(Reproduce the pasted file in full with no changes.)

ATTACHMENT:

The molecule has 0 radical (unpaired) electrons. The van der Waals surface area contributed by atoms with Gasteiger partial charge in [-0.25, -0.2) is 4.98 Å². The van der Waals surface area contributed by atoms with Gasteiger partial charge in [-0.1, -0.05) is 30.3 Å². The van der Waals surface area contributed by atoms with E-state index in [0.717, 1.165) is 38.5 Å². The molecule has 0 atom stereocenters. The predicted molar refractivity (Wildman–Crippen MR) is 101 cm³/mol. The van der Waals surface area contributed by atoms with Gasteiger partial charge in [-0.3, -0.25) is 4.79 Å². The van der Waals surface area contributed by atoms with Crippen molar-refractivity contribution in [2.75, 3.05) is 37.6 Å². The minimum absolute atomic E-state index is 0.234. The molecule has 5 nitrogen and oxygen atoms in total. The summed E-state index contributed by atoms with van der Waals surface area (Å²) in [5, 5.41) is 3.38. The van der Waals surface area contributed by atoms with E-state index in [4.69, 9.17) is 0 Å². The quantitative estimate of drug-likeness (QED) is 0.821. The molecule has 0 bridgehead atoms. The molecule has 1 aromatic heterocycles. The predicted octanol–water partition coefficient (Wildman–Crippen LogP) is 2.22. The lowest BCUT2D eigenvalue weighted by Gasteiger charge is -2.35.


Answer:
The molecule has 0 radical (unpaired) electrons. The van der Waals surface area contributed by atoms with Gasteiger partial charge in [-0.25, -0.2) is 4.98 Å². The van der Waals surface area contributed by atoms with Gasteiger partial charge in [-0.1, -0.05) is 30.3 Å². The van der Waals surface area contributed by atoms with E-state index in [0.717, 1.165) is 38.5 Å². The molecule has 0 atom stereocenters. The predicted molar refractivity (Wildman–Crippen MR) is 101 cm³/mol. The van der Waals surface area contributed by atoms with Gasteiger partial charge in [-0.3, -0.25) is 4.79 Å². The van der Waals surface area contributed by atoms with Crippen molar-refractivity contribution in [2.75, 3.05) is 37.6 Å². The minimum absolute atomic E-state index is 0.234. The molecule has 5 nitrogen and oxygen atoms in total. The summed E-state index contributed by atoms with van der Waals surface area (Å²) in [5, 5.41) is 3.38. The van der Waals surface area contributed by atoms with E-state index in [4.69, 9.17) is 0 Å². The quantitative estimate of drug-likeness (QED) is 0.821. The molecule has 0 bridgehead atoms. The molecule has 1 aromatic heterocycles. The predicted octanol–water partition coefficient (Wildman–Crippen LogP) is 2.22. The lowest BCUT2D eigenvalue weighted by Gasteiger charge is -2.35.